When introduced, he's a loud, pathetic, hysterically screaming coward. That I don't mind. Cowards can be funny. On entering an oni-ridden house in the woods in the middle of the night, though, Zenitsu keeps yelling at the top of his voice about how scared he is. Oni have super-hearing and this one is known to be extra-dangerous. Anyone who was actually frightened would shut the hell up.
Bang, the character's broken. Already, I didn't believe in him. He's a bad comedy schtick, not a person.
It then got ten times worse when the very loud Zenitsu told a quiet child to be quiet. In the same episode, he jumps to stupid conclusions and throws himself at girls like a four-year-old who's seen cake. Again, it's possible for skirt-chasing fictional characters to be entertaining. What I hated was the stupid, desperate manner in which Zenitsu does it. (I should, though, note that Tomoko loves his vocabulary. He speaks in old, correct Japanese and makes it sound natural. I'm not a native Japanese speaker, though, and my language level wasn't high enough for me to get pleasure from listening to him.)
He's a muscle-bound idiot, with his dial jammed at "hot-headed and shouting". He has no other mode. That's all he does, all the time. (Well, except briefly at the end of the season, when he's in shock after having lost a fight.)
What's more, "muscle-bound idiot" is the default characterisation for this show's male demon hunters. (It was Tomoko who pointed out the show's narrow characterisation range. Compare with an otome reverse-harem show, which will try to have a man for every possible taste.) Look at the Hashira. They're not all muscle-brains, admittedly, but I hated the ones who are. They're so one-note that you're tired of them almost before they've first spoken.
I'd been enjoying it until they appeared, despite the shounen "string of fights" plotting. Zenitsu and Inosuke killed a good show. It stops even being watchable. I'd be praying for their deaths... but they're in the sodding title sequence. They won't die. Hate hate hate. And then, later, we meet the Hashira and realise that the show just doesn't know how to write demon hunters. (Hello, Mr "I Will Say My Catchphrase In Every Sentence.") Victims will be fine. Oni will be fine. They have a dramatic purpose... although, that said, the male half of the two oni doctors in ep.8 is also annoying. Hmmm.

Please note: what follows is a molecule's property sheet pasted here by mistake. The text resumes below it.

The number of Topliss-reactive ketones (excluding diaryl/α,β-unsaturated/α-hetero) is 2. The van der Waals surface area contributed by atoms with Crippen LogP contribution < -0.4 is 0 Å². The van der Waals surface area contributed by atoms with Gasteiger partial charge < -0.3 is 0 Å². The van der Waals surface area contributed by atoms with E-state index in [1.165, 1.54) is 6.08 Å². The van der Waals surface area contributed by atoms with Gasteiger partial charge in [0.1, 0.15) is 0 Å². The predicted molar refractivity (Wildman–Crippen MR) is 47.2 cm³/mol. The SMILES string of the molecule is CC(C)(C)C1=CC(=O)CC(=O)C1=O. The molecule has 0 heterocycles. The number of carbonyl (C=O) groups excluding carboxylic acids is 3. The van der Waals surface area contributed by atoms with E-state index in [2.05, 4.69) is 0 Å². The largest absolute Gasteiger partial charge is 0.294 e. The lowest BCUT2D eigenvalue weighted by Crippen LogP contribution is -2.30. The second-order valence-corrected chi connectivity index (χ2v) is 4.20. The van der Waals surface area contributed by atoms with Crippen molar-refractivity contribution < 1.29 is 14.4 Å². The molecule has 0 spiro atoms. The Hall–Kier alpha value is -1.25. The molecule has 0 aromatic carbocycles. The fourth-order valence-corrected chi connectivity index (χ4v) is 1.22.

The demon hunters, though, make no meaningful contribution to the show.
And then we have Nezuko.
I love Nezuko. She's great. She's got a unique character design, with that mouth bamboo. She's an oni, every bit as strong and dangerous as the demon hunters... but she's also a girl. The show doesn't care about her. I got mildly frustrated with how she's sidelined in the season's first half, which keeps giving all the real heroism to Tanjirou. She's cool in ep.10 and that's about it.
Zenitsu and Inosuke, though, reduce Nezuko to a plot coupon. She stops even appearing. It's boys all the way and they're mostly Jar Jar Binkses. The boys fight! The boys can sod off! It makes no sense. Oni can't kill other oni, allegedly, since they're so hard to kill permanently, but this clearly isn't true. Muzan kills other oni like crazy and he's not the only one. Nezuko could easily be a fighter on a par with anyone else, but the show wants to push her into a box. Why don't they include Nezuko in the end-of-season training with the Hashira, for instance?
This season ends with a lead-in to the movie (and/or to Season 2, which is mostly just a recompilation of it). I'm curious, given the film's outrageous box-office success, but I'd bet money that I'll hate it. There are things I like about this show, even in the second half. I like the tragic oni backstories. I like Tanjirou's compassion. Fundamentally, though, this story's writing is disgraceful even given its simplistic, fight-driven genre. It's like dripping acid in your eyes.